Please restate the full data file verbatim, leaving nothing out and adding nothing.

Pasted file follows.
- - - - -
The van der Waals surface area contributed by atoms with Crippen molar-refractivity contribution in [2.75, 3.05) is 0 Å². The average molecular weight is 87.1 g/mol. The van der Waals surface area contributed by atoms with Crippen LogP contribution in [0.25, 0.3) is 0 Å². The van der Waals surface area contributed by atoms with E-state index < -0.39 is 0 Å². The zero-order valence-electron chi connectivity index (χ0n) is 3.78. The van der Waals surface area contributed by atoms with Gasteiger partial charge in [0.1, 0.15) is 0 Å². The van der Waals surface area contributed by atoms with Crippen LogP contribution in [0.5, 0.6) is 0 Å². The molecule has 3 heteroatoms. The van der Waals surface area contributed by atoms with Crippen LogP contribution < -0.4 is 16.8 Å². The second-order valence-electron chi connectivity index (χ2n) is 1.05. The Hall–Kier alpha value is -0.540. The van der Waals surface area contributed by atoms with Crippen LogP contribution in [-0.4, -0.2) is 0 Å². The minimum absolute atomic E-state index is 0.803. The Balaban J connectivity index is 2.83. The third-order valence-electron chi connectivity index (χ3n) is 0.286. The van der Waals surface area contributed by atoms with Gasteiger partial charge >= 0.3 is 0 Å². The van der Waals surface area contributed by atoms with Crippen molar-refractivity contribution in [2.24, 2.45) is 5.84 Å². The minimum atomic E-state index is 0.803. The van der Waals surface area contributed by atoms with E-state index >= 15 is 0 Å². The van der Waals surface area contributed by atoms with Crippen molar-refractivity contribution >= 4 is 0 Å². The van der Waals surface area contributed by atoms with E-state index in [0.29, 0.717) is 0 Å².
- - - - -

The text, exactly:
The van der Waals surface area contributed by atoms with Crippen molar-refractivity contribution in [2.75, 3.05) is 0 Å². The average molecular weight is 87.1 g/mol. The van der Waals surface area contributed by atoms with Crippen LogP contribution in [0.25, 0.3) is 0 Å². The van der Waals surface area contributed by atoms with E-state index < -0.39 is 0 Å². The zero-order valence-electron chi connectivity index (χ0n) is 3.78. The van der Waals surface area contributed by atoms with Gasteiger partial charge in [0.1, 0.15) is 0 Å². The van der Waals surface area contributed by atoms with Crippen LogP contribution in [0.5, 0.6) is 0 Å². The molecule has 3 heteroatoms. The van der Waals surface area contributed by atoms with Crippen LogP contribution < -0.4 is 16.8 Å². The second-order valence-electron chi connectivity index (χ2n) is 1.05. The Hall–Kier alpha value is -0.540. The van der Waals surface area contributed by atoms with Crippen LogP contribution in [-0.4, -0.2) is 0 Å². The minimum absolute atomic E-state index is 0.803. The Balaban J connectivity index is 2.83. The third-order valence-electron chi connectivity index (χ3n) is 0.286. The van der Waals surface area contributed by atoms with Gasteiger partial charge >= 0.3 is 0 Å². The van der Waals surface area contributed by atoms with Crippen molar-refractivity contribution in [2.24, 2.45) is 5.84 Å². The minimum atomic E-state index is 0.803. The van der Waals surface area contributed by atoms with E-state index >= 15 is 0 Å². The van der Waals surface area contributed by atoms with Crippen molar-refractivity contribution >= 4 is 0 Å². The van der Waals surface area contributed by atoms with E-state index in [0.29, 0.717) is 0 Å².